Way back in the late '60s to mid-'70s, the jazz world was divided into roughly three groups: neo-traditionalist/mainstreamers, jazz-funk/rock/soul fusioners and "free" jazz acolytes. Of course, the mainstreamers are still with us and the fusion crew has been vindicated by today's acid posse, but the free crew is still to this day discounted (except in Europe). Tenor saxophonist Frank Lowe, one of the forgotten freemen, still has not received his just due. You would think that a player from Memphis grounded in the blues and Stax soul who chose to jam with high-caliber dudes like Sun Ra, Don Cherry, Leo Smith, Rashied Ali and who has maintained and guided the brass collective Saxemble for over ten years would be one of the cats you know, but like Albert Ayler before him, Lowe is unfairly maligned and misunderstood. Forget what you've read/heard-Frank Lowe is a true giant.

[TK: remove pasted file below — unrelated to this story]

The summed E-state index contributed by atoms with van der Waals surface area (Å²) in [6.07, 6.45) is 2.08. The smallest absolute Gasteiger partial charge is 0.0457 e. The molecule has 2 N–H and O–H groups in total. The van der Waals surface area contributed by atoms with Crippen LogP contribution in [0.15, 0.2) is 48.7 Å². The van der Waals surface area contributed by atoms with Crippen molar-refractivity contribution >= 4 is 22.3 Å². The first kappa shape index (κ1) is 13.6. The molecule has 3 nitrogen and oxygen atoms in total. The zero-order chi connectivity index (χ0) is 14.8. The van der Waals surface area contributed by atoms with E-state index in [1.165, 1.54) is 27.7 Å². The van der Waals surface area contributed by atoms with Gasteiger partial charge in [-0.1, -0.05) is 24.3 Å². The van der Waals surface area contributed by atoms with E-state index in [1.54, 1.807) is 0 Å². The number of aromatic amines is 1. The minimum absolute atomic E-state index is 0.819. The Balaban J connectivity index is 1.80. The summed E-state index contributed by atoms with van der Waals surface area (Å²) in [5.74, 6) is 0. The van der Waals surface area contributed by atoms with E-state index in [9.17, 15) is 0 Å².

One immersion into the waist-deep blues waters of his new jammie Vision Blue will literally wash away all the critical mendacity in its undertow. Aided by Steve Neil (bass, Guinea harp) and Anders Griffin (drums), Lowe cajoles, caresses, swings and skips his dry/wry spatially-oblique tenor through 16 succinct (the longest: 5:34) tone poems. Whether channeling Lester Young ("Please Send Me Someone To Love"), feeling Ornette ("The Blessing," "Law Years"), re-tooling Sonny ("Alfie's Theme") or just boppin' his own blues ("Aisha's Exit," "Addiction Ain't Fiction," "Lowe-ology"), Lowe proves himself to be not only a master of his instrument but an enthrallingly creative improviser as well. Vision Blue is yet another vital aural chapter in Frank Lowe's life book-hear it now.